'Brooklyn Nine-Nine,' 'Last Man Standing' the Latest Examples of Broadcasters' Push for Ownership

Off-network sales are becoming a relic as outside studios are forced to give up a piece of ownership in TV's new vertically aligned world.
Eddy Chen/FOX
'Brooklyn Nine-Nine'

Brooklyn Nine-Nine's surprising move to NBC and Fox's Last Man Standing revival are the latest examples of the broadcast networks' push to own their programming.

Andy Samberg's Brooklyn is produced by NBC's studio counterpart Universal Television, and its original sale to Fox was considered a big win for the studio when it originally landed at the network back in 2013 after an intense bidding war. Like Brooklyn, the former ABC comedy Last Man Standing moved to the network (Fox) whose studio (20th Century Fox Television) owns the show. ABC said last year that its decision to cancel Last Man Standing was based purely on its ownership structure — it ranked as the network's No. 2 comedy behind only Modern Family — and had nothing to do with conservative star Tim Allen.

As things currently sit, Fox's entire 2018-19 lineup will be produced by its studio counterpart, 20th Century Fox Television. (Warner Bros. TV's Lethal Weapon and Gotham, however, both remain in contention). The network's decision to cancel Brooklyn and revive Last Man Standing not only speaks to its new (post-Disney deal) direction but also broadcasters' greater emphasis on owning their content in an era of dwindling viewership where the barometer between a hit and a failure is becoming increasingly blurred. When crunching the numbers of the newly ordered series, all of the Big Four bought almost exclusively from their vertically aligned studio counterparts.

At ABC, the network picked up nine total series, with six of them coming from ABC Studios. ABC Studios has no new shows on any other network — and earned half ownership of the network's Single Parents, from 20th TV, and Schooled, from Sony TV. Of ABC's 13 returning shows so far, seven of them are owned or co-owned by its studio counterpart. Its lone remaining bubble show, Marvel's Agents of SHIELD, is produced in-house, too.  

Over at CBS, the network picked up nine new series for the 2018-19 season. Six of them are owned or co-owned by its vertically aligned counterpart CBS Television Studios. What's more, NBC's Universal Television owns two of them (Dick Wolf's straight-to-series FBI and the Magnum P.I. reboot) and had to give up half of its ownership to get the series set up on the outside network. Of CBS' returning shows, the network owns or co-owns 11 of 14 of them, with Sony's SWAT also a co-production with CBS TV Studios and indie studio Warner Bros. TV behind The Big Bang Theory and Young Sheldon. Remaining on the bubble is Code Black (a co-production with CBS from ABC Studios) after the network canceled Sony TV's Kevin Can Wait. CBS TV Studios' Elementary and9JKL are also awaiting word, but neither is expected to return. The studio had eight total pickups (so far) with two at The CW, which it co-owns with Warners.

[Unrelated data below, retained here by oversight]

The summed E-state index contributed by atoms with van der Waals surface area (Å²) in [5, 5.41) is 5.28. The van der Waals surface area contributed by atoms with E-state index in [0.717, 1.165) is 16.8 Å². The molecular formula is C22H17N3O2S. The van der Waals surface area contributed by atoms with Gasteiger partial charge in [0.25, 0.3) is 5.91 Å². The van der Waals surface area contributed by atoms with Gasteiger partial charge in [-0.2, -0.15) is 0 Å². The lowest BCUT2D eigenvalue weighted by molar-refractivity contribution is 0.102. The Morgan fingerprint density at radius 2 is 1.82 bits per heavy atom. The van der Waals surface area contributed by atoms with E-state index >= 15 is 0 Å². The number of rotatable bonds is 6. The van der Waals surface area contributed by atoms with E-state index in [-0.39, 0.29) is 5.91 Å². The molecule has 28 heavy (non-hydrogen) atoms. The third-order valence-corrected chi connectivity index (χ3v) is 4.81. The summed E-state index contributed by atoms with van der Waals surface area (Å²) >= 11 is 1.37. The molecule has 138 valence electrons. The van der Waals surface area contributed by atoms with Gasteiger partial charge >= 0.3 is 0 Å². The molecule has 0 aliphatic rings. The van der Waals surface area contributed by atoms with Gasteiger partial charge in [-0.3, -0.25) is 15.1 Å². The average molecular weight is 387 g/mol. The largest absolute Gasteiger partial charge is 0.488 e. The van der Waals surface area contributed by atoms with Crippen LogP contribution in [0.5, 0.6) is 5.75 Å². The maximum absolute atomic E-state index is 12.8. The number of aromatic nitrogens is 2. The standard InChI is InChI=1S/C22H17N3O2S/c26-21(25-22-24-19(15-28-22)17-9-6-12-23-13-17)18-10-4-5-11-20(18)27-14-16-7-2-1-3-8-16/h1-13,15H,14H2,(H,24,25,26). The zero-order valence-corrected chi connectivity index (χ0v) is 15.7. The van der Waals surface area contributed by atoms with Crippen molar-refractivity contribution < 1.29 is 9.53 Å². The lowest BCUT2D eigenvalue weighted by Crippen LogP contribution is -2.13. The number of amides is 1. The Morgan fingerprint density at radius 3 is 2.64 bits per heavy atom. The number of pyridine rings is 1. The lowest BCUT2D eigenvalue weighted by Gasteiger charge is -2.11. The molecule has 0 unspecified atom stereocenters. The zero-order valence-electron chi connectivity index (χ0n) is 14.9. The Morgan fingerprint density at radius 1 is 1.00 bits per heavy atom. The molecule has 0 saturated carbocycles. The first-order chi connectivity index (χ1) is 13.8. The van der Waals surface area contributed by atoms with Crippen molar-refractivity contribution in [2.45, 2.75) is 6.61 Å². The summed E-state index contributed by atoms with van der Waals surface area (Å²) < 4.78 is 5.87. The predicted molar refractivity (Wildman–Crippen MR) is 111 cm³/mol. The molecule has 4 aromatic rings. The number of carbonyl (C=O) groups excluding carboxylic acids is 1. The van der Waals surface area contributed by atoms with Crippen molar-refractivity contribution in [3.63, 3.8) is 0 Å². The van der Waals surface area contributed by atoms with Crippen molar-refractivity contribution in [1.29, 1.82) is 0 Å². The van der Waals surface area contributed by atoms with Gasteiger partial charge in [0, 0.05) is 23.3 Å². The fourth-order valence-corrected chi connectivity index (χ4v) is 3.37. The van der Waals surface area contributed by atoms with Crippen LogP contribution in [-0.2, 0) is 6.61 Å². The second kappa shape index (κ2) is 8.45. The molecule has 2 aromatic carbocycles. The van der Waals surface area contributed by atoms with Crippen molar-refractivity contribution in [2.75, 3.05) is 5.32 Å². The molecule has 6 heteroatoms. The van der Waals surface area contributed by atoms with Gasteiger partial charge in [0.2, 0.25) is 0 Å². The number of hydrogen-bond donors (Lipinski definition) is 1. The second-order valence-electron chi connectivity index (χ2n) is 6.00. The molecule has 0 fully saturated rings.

Then there's NBC, which ordered nine new series — including Brooklyn — with the network owning eight of them via Universal TV. (Warners' Manifest is its lone new series from an outside studio.) Of NBC's returning shows, 10 of 12 are from Universal, with only This Is Us (20th TV) and Blindspot (Warners) from outside studios. Still on the bubble are Sony's The Blacklist and Timeless. It is too soon to tell on Warners' Trial and Error and UTV's Marlon, with the latter studio's Champions still on the bubble. Universal TV's lone outside sales are both to CBS (FBI and Magnum P.I.).

As for 20th TV, which is poised to become a Disney property should regulators approve the Mouse House's $52.4 billion Fox deal that would include assets including FX, the studio and more, it has only one outside sale — ABC's Liz Meriwether comedy Single Parents — which is, naturally, now a co-production with ABC Studios.

Of course, there are still decisions to be made on bubble shows and pilots remaining in contention — and an even greater number of comedies and dramas that are being shopped elsewhere after getting the pass call at their original networks. Given what happened with Brooklyn Nine-Nine and Last Man Standing, it's increasingly hard to rule out some of the season's buzzy pilots — like Sony's Bad Boys II spinoff, L.A.'s Finest, with Gabrielle Union and Jessica Alba — finding new homes.

Meanwhile, the broadcast networks aren't the only ones putting an emphasis on ownership. Netflix recently inked nine-figure deals with Shonda Rhimes and Ryan Murphy as part of the streaming giant's push to own more of its content. Both Rhimes and Murphy were courted away from their longtime homes at ABC Studios and 20th TV, respectively.

Keep track of all the renewals, cancellations and new show orders with THR's scorecards for ABC, CBS, Fox, NBC and The CW and all the latest pilot pickups and passes with our handy guide. For complete coverage, bookmark THR.com/upfronts.